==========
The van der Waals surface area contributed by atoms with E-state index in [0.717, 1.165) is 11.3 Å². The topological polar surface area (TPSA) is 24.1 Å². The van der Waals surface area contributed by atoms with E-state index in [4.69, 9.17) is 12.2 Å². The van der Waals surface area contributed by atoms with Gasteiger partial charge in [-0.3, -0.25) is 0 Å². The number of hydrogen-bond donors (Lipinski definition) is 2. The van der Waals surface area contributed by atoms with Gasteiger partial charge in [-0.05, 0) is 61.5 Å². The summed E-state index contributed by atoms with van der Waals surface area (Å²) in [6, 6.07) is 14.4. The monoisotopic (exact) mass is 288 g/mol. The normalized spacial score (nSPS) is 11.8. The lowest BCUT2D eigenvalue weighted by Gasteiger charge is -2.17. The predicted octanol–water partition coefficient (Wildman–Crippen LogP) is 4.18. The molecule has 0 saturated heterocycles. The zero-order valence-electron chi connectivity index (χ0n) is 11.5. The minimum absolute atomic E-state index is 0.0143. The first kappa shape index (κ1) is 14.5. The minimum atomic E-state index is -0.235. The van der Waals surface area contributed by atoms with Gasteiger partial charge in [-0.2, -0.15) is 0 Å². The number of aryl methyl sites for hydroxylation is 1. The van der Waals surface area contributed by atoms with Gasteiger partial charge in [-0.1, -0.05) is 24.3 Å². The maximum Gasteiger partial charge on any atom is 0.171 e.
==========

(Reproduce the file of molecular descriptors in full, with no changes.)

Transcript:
The van der Waals surface area contributed by atoms with E-state index in [0.717, 1.165) is 11.3 Å². The topological polar surface area (TPSA) is 24.1 Å². The van der Waals surface area contributed by atoms with E-state index in [4.69, 9.17) is 12.2 Å². The van der Waals surface area contributed by atoms with Gasteiger partial charge in [-0.3, -0.25) is 0 Å². The number of hydrogen-bond donors (Lipinski definition) is 2. The van der Waals surface area contributed by atoms with Gasteiger partial charge in [-0.05, 0) is 61.5 Å². The summed E-state index contributed by atoms with van der Waals surface area (Å²) in [6, 6.07) is 14.4. The monoisotopic (exact) mass is 288 g/mol. The normalized spacial score (nSPS) is 11.8. The lowest BCUT2D eigenvalue weighted by Gasteiger charge is -2.17. The predicted octanol–water partition coefficient (Wildman–Crippen LogP) is 4.18. The molecule has 0 saturated heterocycles. The zero-order valence-electron chi connectivity index (χ0n) is 11.5. The minimum absolute atomic E-state index is 0.0143. The first kappa shape index (κ1) is 14.5. The minimum atomic E-state index is -0.235. The van der Waals surface area contributed by atoms with Gasteiger partial charge in [-0.2, -0.15) is 0 Å². The number of aryl methyl sites for hydroxylation is 1. The van der Waals surface area contributed by atoms with Gasteiger partial charge in [-0.1, -0.05) is 24.3 Å². The maximum Gasteiger partial charge on any atom is 0.171 e.